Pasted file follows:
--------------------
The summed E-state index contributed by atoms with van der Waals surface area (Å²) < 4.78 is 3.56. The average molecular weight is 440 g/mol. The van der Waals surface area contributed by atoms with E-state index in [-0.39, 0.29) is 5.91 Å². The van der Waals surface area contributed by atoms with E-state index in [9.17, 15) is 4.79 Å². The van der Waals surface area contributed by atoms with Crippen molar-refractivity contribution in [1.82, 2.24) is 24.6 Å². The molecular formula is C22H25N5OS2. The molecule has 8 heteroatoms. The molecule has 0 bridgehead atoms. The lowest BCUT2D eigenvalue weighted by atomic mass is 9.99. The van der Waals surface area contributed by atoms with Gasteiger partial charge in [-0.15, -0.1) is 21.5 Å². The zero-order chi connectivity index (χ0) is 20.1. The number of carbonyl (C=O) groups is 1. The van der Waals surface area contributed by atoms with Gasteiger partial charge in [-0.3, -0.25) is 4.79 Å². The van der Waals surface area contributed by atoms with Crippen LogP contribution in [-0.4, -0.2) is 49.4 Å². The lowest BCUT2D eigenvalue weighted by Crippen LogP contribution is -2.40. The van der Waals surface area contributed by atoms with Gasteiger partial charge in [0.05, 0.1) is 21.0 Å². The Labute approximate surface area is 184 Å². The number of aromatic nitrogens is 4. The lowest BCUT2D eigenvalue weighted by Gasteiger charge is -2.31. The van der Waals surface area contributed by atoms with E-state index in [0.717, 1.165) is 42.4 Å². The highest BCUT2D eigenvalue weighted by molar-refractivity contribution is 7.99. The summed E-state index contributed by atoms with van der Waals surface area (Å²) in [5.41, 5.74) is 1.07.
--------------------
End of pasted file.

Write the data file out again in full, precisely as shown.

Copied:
The summed E-state index contributed by atoms with van der Waals surface area (Å²) < 4.78 is 3.56. The average molecular weight is 440 g/mol. The van der Waals surface area contributed by atoms with E-state index in [-0.39, 0.29) is 5.91 Å². The van der Waals surface area contributed by atoms with E-state index in [9.17, 15) is 4.79 Å². The van der Waals surface area contributed by atoms with Crippen molar-refractivity contribution in [1.82, 2.24) is 24.6 Å². The molecular formula is C22H25N5OS2. The molecule has 8 heteroatoms. The molecule has 0 bridgehead atoms. The lowest BCUT2D eigenvalue weighted by atomic mass is 9.99. The van der Waals surface area contributed by atoms with Gasteiger partial charge in [-0.15, -0.1) is 21.5 Å². The zero-order chi connectivity index (χ0) is 20.1. The number of carbonyl (C=O) groups is 1. The van der Waals surface area contributed by atoms with Gasteiger partial charge in [-0.3, -0.25) is 4.79 Å². The van der Waals surface area contributed by atoms with Crippen LogP contribution in [-0.4, -0.2) is 49.4 Å². The lowest BCUT2D eigenvalue weighted by Crippen LogP contribution is -2.40. The van der Waals surface area contributed by atoms with Gasteiger partial charge in [0.05, 0.1) is 21.0 Å². The Labute approximate surface area is 184 Å². The number of aromatic nitrogens is 4. The lowest BCUT2D eigenvalue weighted by Gasteiger charge is -2.31. The van der Waals surface area contributed by atoms with E-state index in [0.717, 1.165) is 42.4 Å². The highest BCUT2D eigenvalue weighted by molar-refractivity contribution is 7.99. The summed E-state index contributed by atoms with van der Waals surface area (Å²) in [5.41, 5.74) is 1.07.